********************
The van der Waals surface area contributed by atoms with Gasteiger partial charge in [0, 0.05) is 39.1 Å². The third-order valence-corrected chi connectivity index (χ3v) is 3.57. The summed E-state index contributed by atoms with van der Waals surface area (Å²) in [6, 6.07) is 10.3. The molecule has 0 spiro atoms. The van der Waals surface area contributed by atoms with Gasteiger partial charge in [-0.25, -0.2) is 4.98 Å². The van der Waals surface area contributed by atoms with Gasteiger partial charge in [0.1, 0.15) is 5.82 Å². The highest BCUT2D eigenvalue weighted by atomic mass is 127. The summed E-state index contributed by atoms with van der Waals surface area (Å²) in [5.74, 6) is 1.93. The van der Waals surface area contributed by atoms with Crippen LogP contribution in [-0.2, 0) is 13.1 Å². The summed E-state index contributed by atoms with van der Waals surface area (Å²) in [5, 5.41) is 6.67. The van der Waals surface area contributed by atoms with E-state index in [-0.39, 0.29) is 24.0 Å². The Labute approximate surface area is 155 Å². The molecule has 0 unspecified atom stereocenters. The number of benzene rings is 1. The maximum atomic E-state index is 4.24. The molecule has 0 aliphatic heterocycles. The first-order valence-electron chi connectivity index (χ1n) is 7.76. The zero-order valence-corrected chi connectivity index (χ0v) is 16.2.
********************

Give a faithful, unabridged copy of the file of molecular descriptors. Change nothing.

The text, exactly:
The van der Waals surface area contributed by atoms with Gasteiger partial charge in [0, 0.05) is 39.1 Å². The third-order valence-corrected chi connectivity index (χ3v) is 3.57. The summed E-state index contributed by atoms with van der Waals surface area (Å²) in [6, 6.07) is 10.3. The molecule has 0 spiro atoms. The van der Waals surface area contributed by atoms with Gasteiger partial charge in [-0.25, -0.2) is 4.98 Å². The van der Waals surface area contributed by atoms with Gasteiger partial charge in [0.1, 0.15) is 5.82 Å². The highest BCUT2D eigenvalue weighted by atomic mass is 127. The summed E-state index contributed by atoms with van der Waals surface area (Å²) in [5.74, 6) is 1.93. The van der Waals surface area contributed by atoms with Crippen LogP contribution in [-0.2, 0) is 13.1 Å². The summed E-state index contributed by atoms with van der Waals surface area (Å²) in [5, 5.41) is 6.67. The van der Waals surface area contributed by atoms with E-state index in [-0.39, 0.29) is 24.0 Å². The Labute approximate surface area is 155 Å². The molecule has 0 unspecified atom stereocenters. The number of benzene rings is 1. The maximum atomic E-state index is 4.24. The molecule has 0 aliphatic heterocycles. The first-order valence-electron chi connectivity index (χ1n) is 7.76. The zero-order valence-corrected chi connectivity index (χ0v) is 16.2.